For example, families with experience as business owners may use direct investments as part of their strategy. This involves investing in real estate or privately held businesses related to the family’s expertise and mission. Direct investing offers the potential for enhanced returns, without the management fees and carried interest that come with private equity. But it can also be complex, illiquid and risky. While Bank of America Private Bank generally doesn’t manage direct investments, we can help family offices analyze how these alternative investments can fit in a family’s overall portfolio.
What are some of the challenges of creating a family office?
Because no two families are exactly alike, each family office must serve unique purposes. With so many potential functions and services, it’s important to clarify a mission at the outset. What specific problems is the family office intended to solve, and will the benefits outweigh the costs? Hiring, motivating and retaining an engaged and skilled staff brings its own complexities. And every family office must deal with the growing challenge of data and information security to maintain privacy. Family and staff also need to figure out what the family office can realistically manage in-house and what functions ought to be outsourced. No matter how small, large or highly accomplished the staff may be, there are bound to be gaps that experienced consultants can fill.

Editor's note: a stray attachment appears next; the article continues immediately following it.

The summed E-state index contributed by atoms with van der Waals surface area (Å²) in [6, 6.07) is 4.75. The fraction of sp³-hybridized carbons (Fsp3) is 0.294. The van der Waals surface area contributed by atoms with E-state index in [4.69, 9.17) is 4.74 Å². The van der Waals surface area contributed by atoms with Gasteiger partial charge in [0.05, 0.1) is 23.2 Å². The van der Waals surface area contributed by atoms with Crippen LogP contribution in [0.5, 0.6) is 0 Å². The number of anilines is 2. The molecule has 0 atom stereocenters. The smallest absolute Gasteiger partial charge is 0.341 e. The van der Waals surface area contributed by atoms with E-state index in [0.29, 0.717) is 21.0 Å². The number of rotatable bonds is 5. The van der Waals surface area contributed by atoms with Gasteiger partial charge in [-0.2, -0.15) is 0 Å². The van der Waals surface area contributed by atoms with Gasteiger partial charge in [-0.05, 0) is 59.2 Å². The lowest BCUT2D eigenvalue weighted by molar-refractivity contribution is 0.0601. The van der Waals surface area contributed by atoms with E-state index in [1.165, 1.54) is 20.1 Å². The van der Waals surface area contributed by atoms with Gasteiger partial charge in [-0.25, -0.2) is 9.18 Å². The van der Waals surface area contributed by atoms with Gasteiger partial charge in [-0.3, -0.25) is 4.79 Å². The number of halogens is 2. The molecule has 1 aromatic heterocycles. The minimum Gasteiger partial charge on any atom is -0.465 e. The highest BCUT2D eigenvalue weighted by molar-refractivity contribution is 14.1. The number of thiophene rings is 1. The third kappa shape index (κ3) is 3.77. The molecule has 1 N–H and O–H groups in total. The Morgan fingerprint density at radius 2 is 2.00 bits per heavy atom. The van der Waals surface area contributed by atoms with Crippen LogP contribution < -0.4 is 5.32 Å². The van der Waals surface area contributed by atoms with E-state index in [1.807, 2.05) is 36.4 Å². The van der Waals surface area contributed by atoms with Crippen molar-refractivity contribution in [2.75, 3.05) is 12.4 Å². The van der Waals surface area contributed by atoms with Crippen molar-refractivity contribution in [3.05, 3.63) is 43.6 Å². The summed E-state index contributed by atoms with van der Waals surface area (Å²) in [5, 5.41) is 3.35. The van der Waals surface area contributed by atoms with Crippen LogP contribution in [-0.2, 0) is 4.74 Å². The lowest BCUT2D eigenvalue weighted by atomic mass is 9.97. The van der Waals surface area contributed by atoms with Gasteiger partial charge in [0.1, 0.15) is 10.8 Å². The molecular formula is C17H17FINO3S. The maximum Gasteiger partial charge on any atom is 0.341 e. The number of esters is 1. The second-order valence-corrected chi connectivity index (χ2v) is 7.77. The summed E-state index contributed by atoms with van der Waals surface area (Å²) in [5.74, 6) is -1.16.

How can Bank of America Private Bank help?
With more than 150 years of working with wealthy families, we have the resources and expertise to help family offices achieve their goals. Our 200 professionals work closely with family members and staff on everything from creating a mission statement and deciding how the family office will be organized to wealth and estate planning. Our aim is to ensure that the family office is executing at the highest level and to offer comprehensive, flexible support services that the family or family office can engage whenever they’re needed.
If you believe a family office could help meet your wealth planning needs or are hoping to make an existing family office more efficient, ask your client team how Bank of America Private Bank can help.